Fast-forward two years and a report by the Home Security Committee of the House of Representatives signalled continuing concerns that Americas’ airports were vulnerable to insider threats by lone wolf attackers with access to secure areas. The Committee pointed out that most of the 900,000 workers at US airports can regularly bypass security screening with only three airports screening 100 per cent of employees and their bags, with the rest relying on random screening and credentials checks. Recommendations from the report included looking at the feasibility of expanding physical screening, an increase in covert testing, biometric access credentialing – fingerprints or retina scans, continuous background testing and quickly deactivating badges if they are lost or stolen.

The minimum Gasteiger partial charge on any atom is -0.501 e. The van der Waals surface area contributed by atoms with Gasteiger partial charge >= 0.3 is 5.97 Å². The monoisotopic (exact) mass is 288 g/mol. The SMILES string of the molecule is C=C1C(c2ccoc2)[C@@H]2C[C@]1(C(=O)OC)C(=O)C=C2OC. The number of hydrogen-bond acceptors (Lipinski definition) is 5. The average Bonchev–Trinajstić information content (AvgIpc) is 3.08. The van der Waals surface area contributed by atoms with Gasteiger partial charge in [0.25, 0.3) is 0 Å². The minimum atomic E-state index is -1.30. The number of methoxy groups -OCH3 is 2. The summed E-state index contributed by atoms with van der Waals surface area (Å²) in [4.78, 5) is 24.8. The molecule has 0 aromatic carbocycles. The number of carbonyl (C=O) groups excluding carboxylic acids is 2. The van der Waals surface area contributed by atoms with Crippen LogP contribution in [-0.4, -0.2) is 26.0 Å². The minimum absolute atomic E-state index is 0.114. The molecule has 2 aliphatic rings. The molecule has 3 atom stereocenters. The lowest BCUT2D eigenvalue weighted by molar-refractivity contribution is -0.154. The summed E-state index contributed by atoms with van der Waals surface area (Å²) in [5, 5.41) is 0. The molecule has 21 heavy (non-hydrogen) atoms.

For security screening other countries are also strengthening their procedures. Back in late 2017 it was reported that 140,000 workers at Australia’s major airports were to face additional measures. This came in the wake of an alleged terror plot to attack an Etihad Airways flight leaving Sydney earlier that year. The heightened checks that were rolled out focus on baggage handlers and airport staff working in restricted zones all of whom are now subject to random tests for explosives plus inspections of their belongings and vehicles.
Of course, it is not just airport workers who may have terrorist connections that can prove detrimental to airport operations, those with a criminal intent are also proving to be a major headache. With regards to baggage handling, for instance, some airlines have even resorted to installing covert cameras in an aircraft’s hold to catch unscrupulous individuals in the act of stealing items from passengers’ luggage when they think they are out of sight. In Europe baggage handlers at Milan’s Malpensa airport lost their jobs after an extensive criminal investigation in which hidden cameras gathered evidence of workers tampering with luggage. Searches of suspects’ lockers and homes recovered goods, including jewellery, worth an estimated 25,000 euros.